Time to End Thirteen Years Of U.N. Scandals And Occupation In Haiti

<em>“Neg Mawon” or “Unknown Slave” statue; on the boulevard Champ de Mars. A powerful symbol of slavery and freedom, the conc
“Neg Mawon” or “Unknown Slave” statue; on the boulevard Champ de Mars. A powerful symbol of slavery and freedom, the conch was used to call escaped slaves to gather.

One of the world’s biggest scandals has been ongoing for thirteen years in Haiti, while the mainstream media focuses on lawsuits powerful women file against equally powerful men here in the U.S. A populace wrapped in the Kardashian culture cries crocodile tears over sexual harassment at home while sex sells everything from cars to toothpaste. Meanwhile, a mere hour flight from Miami, United Nations troops have raped children and forced women into a well documented sex slave trade in Haiti since 2004. Why is no one shouting about this? Why do the stories that come out from independent sources like the Haitian Lawyer’s Leadership Network and even Al Jazeera’s Fault Line series get ignored?

Where are all the so-called "Progressive" writers on this issue? Research is easy. Reams have been written, studies have been bought and paid for, and even the United Nations has been touting a “zero tolerance policy” for sexual abuse in its ranks. Unfortunately, the zero tolerance policy has resulted in, well, near zero reform in thirteen years.

Here is the latest statement from U.N. Secretary-General António Guterres:

Guterres pledges to finally end sexual abuse, but perhaps the best and only way to accomplish this in Haiti is to go beyond Guterres’ recommendations and remove the 2,370 troops on April 11 when the mandate expires. No more will heinous crimes be wrapped in the mantle of the UN flag--not for one more day, not for one more hour, not for one more minute, and certainly not for another six months.

Guterres issued a strategic assessment that seems reasonable, but falls short in that it is well past time for the occupation to end.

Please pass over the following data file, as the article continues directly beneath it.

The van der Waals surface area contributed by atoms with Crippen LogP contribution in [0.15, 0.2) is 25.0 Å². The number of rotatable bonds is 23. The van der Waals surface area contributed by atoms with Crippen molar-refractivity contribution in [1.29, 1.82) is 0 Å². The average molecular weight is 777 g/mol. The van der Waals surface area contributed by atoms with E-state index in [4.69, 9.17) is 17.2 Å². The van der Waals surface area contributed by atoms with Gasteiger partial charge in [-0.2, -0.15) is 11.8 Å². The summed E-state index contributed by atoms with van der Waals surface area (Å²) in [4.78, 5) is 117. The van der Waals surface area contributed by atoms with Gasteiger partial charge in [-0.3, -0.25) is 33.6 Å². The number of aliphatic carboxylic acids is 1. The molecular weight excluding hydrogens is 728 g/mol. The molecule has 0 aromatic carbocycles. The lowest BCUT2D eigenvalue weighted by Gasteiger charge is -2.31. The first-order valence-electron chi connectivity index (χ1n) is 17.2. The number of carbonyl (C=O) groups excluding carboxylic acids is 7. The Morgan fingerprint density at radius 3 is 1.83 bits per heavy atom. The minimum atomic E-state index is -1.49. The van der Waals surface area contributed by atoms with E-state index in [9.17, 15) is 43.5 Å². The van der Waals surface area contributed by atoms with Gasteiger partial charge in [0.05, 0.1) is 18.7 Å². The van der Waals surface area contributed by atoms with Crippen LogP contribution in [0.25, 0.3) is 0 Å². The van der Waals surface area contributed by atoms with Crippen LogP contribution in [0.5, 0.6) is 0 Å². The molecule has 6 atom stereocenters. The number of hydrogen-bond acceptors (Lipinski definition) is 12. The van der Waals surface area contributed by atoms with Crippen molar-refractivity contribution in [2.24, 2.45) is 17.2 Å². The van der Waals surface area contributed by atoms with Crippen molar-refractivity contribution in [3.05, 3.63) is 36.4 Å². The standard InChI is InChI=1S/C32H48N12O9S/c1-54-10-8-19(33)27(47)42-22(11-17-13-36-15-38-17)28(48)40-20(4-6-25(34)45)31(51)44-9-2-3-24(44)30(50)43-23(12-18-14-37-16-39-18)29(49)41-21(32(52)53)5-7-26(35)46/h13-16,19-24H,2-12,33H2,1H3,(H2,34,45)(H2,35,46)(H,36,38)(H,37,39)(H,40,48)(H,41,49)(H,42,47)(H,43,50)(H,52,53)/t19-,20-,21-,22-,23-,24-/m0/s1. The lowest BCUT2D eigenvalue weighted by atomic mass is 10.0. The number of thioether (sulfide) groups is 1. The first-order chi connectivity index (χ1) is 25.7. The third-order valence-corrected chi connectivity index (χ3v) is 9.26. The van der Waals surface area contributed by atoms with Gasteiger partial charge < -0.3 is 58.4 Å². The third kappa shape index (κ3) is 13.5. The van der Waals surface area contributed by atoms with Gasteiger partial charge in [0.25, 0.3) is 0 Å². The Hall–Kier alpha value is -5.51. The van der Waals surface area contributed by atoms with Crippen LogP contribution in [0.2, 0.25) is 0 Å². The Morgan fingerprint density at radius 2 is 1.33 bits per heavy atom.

“We therefore recommend, in line with the findings of the strategic assessment, that the mandate of MINUSTAH be extended for a final period of six months and that the Mission close by 15 October 2017. The military component should undergo a staggered but complete withdrawal of the 2,370 personnel within this time frame. Likewise, the Mission’s civilian tasks would be reduced immediately, in a phased manner.”

The danger in this phased approach is that it is always too easy for the international community to find a reason for the U.N. to stay. Six months could turn into six years for any number of reasons ginned up by either the government of Haiti or international interests. It is up to the U.N. Security Council and the Trump Administration not to extend the U.N. mission when it comes up for extension on April 11, but to totally remove it from Haiti.

Blomberg reports that U.S. Ambassador to the U.N. Nikki Haley, President of the Security Council, has been taking a close look at United Nations’ peacekeeping operations as part of a goal to reduce contributions to the international organization.

Haley wanted a significant troop reduction in the Democratic Republic of Congo, going so far to say that a “predatory” regime was working hand in glove with the U.N. there.

In an exclusive report, Foreign Policy suggests why Haley “blinked” after threatening to withhold backing for the U.N.’s Congo mission if member nations did not vote to draw down the 17,000 troops by 1,500. She settled for a paltry 370 troop reduction.